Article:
You will now walk your path without trepidation.

You have a quiver dressed with arrows to deter future captors,

And a soul covered with armor to protect from further attacks.

You are stronger, more alive, more

determined.

You have become your own hero.

 

 

 

 


This Writer’s Reflection

I was grateful to have come across this video the other day as it explains the difficulty in finding young adult books with leading female characters.

It was poignant for me since the motivation for writing ‘Caysee Rides’ was born solely from my sister, mother of two daughters, who exclaimed, “Do you know how hard it is to find books with strong female characters?”

CayseeRides_Final_resized

Now available on Nook and Kindle

I didn’t set out to be a young adult children’s author, but the comment made an impression and the idea for the book sprouted, grew, and is now bearing fruit.

The story is a bit trite, I am aware of that.   But I also know that there is nothing new under the sun.  We only have a few story lines to choose from as writers, composers only have eight notes with which to work – such is the way of things.   Yet we have the ability to infuse our own imagination into our work, thus demarcating it and setting it above others. I focused upon the subjects of freedom and friendship, and enjoyed the process of enabling two strong characters to form an eternal bond while pursuing the right to live their own lives.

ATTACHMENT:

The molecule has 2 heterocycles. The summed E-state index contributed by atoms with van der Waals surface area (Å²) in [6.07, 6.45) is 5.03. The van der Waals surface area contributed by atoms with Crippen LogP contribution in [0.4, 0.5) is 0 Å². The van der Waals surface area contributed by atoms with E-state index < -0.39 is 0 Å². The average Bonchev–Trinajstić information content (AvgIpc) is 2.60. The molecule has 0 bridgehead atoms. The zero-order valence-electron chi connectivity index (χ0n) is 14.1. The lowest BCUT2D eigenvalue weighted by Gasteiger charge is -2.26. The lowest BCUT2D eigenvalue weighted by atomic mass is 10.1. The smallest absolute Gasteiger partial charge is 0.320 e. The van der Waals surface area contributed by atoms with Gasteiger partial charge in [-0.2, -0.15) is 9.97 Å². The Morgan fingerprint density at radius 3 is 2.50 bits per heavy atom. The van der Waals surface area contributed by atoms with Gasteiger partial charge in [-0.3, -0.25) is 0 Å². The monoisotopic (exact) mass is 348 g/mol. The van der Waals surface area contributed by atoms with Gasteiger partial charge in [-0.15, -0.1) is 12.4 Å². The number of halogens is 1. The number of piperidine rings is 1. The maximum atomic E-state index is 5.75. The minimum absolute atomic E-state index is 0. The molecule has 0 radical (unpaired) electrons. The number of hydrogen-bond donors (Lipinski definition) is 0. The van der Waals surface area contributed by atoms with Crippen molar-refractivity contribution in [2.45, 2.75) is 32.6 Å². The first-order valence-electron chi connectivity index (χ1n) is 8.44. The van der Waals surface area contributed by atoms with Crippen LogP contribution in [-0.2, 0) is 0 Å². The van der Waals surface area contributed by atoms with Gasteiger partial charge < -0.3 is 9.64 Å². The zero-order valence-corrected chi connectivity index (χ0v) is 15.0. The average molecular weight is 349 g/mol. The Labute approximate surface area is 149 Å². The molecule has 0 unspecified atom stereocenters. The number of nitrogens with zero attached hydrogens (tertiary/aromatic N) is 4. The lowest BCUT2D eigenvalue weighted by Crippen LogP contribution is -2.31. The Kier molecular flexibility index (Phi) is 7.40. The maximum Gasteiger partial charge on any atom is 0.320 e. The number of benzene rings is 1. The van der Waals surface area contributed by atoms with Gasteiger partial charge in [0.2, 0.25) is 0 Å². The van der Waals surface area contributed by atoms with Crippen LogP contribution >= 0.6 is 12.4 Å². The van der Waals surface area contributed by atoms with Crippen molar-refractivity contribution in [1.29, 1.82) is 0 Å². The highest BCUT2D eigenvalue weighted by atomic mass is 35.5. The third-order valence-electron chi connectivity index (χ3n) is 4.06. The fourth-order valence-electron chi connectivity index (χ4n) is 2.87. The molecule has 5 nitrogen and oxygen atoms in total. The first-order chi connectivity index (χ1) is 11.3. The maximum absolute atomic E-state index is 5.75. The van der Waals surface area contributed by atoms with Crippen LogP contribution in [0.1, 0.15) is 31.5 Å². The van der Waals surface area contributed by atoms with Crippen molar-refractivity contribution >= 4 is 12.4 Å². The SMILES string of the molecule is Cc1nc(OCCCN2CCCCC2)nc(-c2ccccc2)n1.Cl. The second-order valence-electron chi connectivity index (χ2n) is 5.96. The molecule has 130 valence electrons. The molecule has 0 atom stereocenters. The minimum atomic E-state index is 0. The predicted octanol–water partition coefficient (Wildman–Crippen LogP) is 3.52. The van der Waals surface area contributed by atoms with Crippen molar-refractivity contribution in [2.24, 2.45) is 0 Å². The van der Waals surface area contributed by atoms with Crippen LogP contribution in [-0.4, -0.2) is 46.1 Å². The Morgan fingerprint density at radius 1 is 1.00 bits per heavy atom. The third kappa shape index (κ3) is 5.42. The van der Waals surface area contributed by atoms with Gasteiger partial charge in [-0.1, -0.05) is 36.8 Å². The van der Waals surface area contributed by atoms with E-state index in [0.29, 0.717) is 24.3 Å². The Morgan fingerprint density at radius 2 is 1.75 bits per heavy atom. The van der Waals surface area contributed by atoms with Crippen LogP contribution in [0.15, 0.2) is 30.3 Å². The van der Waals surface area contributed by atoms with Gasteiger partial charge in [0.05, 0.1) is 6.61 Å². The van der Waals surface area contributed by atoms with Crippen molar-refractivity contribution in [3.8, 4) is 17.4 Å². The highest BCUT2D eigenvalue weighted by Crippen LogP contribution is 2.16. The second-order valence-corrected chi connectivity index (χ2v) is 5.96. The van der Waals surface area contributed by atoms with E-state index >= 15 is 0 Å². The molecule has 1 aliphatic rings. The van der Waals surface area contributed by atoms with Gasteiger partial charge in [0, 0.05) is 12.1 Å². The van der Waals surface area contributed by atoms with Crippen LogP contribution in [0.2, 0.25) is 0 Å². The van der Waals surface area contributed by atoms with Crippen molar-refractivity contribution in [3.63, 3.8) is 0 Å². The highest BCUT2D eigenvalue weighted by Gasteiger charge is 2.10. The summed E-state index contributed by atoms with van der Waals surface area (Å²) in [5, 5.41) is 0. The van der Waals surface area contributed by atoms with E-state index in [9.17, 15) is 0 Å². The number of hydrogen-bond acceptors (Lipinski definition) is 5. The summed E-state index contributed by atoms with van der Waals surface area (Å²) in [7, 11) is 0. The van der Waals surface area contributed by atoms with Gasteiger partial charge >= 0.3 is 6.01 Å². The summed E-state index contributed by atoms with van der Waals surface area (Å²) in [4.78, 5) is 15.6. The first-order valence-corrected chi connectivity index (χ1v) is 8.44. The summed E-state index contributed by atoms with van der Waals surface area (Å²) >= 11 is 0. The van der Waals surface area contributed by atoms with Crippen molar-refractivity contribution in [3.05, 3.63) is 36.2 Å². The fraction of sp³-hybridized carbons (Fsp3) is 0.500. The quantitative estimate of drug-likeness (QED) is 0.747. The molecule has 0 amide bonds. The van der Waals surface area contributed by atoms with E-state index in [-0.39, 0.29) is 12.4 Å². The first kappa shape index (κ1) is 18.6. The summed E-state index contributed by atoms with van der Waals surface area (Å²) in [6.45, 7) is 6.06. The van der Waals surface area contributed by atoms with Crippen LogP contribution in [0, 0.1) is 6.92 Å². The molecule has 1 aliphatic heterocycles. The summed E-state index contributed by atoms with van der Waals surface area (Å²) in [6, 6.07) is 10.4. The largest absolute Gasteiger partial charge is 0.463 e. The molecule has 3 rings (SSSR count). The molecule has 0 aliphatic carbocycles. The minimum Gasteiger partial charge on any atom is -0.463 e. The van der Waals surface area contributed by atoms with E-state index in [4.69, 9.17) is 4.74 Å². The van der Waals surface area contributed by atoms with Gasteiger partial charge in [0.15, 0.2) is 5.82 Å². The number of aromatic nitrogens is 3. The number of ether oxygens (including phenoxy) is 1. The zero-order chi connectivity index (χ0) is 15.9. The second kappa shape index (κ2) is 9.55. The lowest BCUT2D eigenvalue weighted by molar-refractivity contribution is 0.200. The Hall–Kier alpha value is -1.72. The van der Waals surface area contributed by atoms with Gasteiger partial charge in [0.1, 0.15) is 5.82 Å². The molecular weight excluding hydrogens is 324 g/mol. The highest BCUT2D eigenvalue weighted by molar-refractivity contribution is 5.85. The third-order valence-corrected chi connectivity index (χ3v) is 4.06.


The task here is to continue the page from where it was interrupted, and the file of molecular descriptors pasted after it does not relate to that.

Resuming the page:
I am proud of this story.  I am proud that it fills a need in the market to have strong female characters and to have their voices heard. I am proud that it inspires others to stand their ground.  I am proud that it exemplifies a young woman’s ability to be true to herself and enjoy her independence.   Trite or not, the story serves it’s purpose and does what I set out to do:  create a book with ‘Strong female characters.”

And thanks, Francesca Cavallo and  Elena Favilli for observing the same and creating Good Night Stories for Rebel Girls.

Here’s to more books with strong female characters.

Frankie

 


Keep on Keepin’ On

This was one of my mother’s favorite phrases, she would say it to me at the end of almost every  phone conversation.